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Giant Pandas Are No Longer ‘Endangered’, But They're Far from Safe

Giant pandas have been upgraded to "vulnerable," but with climate change looming, that's no cause for celebration.

by Sarah Emerson
Sep 6 2016, 3:50pm

Image: Dave Lau/Flickr

Giant pandas have been the face of conservation since the 1960s when China issued a plea to the global community: "Save our endangered species." Over the next three decades, half of all wild pandas would succumb to poaching and habitat destruction. Yet, in spite of their imperilment, these black-and-white bears became one of the most famous animals in the world. To date, arguably no other species has received more attention or aid.

Now, almost 40 years later, the panda is no longer endangered. According to the International Union for Conservation of Nature, Ailuropoda melanoleuca has been upgraded to a species that is "vulnerable" to extinction; a threat level below its seemingly perennial endangered status. And while this is surely some cause for celebration—finally, humanity's most valiant effort to save a species has paid off—what does it actually mean for the future of wild pandas?

The news came amid the world's largest conservation event, a 10-day-long meeting called the IUCN World Conservation Congress. Here, the IUCN proclaimed that panda numbers are up by 17 percent since 2004. Over a decade ago, a nationwide survey counted 1,596 wild pandas living in China's bamboo forests. In 2014, an estimated 1,864 individuals were identified by wildlife researchers. The organization commended the Chinese government for its serious efforts to protect its most iconic species.

Read more: If We Can't Save Pandas, We Can't Save Anything

"The recovery of the panda shows that when science, political will and engagement of local communities come together, we can save wildlife and also improve biodiversity," said Marco Lambertini, director general at the World Wildlife Fund, in a statement on the matter.

Almost half a century has passed since China opened its first panda reserves in Sichuan province. During the 1960s, large swaths of land were protected so that pandas could rebound from near-extinction, and so that scientists could study them. Up until then, logging and poaching were the bear's primary foes. Before China disallowed the hunting of pandas in 1946, hunters would comb the countryside for a chance to shoot or capture one. In 1929, Teddy Roosevelt's two sons became the first Westerners to ever kill a panda.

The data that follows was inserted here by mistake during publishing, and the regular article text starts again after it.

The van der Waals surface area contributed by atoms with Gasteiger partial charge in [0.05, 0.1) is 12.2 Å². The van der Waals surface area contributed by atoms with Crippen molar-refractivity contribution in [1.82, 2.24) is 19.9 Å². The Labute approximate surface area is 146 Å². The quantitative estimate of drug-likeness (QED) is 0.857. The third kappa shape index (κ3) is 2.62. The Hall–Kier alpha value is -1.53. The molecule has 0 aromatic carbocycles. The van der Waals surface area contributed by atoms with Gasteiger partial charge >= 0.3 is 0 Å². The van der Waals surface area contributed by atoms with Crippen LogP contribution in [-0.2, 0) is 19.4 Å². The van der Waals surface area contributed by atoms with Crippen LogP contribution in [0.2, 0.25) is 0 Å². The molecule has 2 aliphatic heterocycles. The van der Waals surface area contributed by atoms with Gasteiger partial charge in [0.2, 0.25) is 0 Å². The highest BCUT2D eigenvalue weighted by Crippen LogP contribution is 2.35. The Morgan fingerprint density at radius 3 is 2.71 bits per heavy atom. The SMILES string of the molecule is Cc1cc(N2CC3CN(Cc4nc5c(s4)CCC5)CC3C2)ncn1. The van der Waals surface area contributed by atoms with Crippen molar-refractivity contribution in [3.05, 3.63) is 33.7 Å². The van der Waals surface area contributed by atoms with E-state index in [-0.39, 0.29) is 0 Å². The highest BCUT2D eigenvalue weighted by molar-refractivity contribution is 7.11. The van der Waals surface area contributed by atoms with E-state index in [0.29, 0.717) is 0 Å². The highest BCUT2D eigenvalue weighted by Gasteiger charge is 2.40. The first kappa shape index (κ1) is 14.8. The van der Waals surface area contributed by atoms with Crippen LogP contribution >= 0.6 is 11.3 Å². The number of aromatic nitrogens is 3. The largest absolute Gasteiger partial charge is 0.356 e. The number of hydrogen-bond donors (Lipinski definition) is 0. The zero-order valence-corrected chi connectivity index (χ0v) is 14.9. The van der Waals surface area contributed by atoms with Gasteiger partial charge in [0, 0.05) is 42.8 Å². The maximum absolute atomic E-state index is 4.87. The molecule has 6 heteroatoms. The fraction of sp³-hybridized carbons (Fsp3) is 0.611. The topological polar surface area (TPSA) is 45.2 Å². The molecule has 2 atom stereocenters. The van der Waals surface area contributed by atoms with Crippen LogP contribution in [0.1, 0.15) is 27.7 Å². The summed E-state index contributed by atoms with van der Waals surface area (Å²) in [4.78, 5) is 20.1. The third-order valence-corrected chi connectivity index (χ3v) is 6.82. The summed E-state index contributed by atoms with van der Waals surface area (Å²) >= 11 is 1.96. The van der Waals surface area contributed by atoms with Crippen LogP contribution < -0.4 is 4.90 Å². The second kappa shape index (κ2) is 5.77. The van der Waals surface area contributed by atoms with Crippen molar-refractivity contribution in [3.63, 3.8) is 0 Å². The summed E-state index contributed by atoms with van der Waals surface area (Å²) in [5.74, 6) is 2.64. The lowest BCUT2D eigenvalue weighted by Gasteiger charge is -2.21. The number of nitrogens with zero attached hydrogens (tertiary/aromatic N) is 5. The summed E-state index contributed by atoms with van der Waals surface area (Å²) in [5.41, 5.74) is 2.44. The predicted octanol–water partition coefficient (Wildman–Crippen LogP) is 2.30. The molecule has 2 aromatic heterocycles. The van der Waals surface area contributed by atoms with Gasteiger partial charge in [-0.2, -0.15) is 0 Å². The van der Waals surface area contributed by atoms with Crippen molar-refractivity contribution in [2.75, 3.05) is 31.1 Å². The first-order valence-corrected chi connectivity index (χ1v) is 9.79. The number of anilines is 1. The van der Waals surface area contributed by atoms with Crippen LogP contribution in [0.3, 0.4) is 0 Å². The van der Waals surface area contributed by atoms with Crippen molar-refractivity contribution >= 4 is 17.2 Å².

Giant pandas' current extant range (orange) is locked in a fragmented series of ranges in central China. Shifts in the makeup of their habitat caused by climate change threatens to leave pandas stranded on shrinking islands of bamboo forest. Image: IUCN

Today, pandas are rarely poached because of strict criminal punishment that, in some cases, could result in the death penalty. Instead, as the IUCN pointed out, climate change, a loss of biodiversity, and habitat fragmentation are the species' most imminent threats. The organization predicts that climate change will likely destroy more than 35 percent of China's bamboo forests in the next 80 years. If that happens, wild panda populations will assuredly decline, elevating the animal's conservation status once again.

"While the Chinese government deserves credit and support for recent progress in management of both captive and wild giant pandas… there is no justifiable reason to downgrade the listing from endangered to threatened," Marc Brody, a senior adviser for conservation and sustainable development at China's Wolong Nature Reserve, told National Geographic.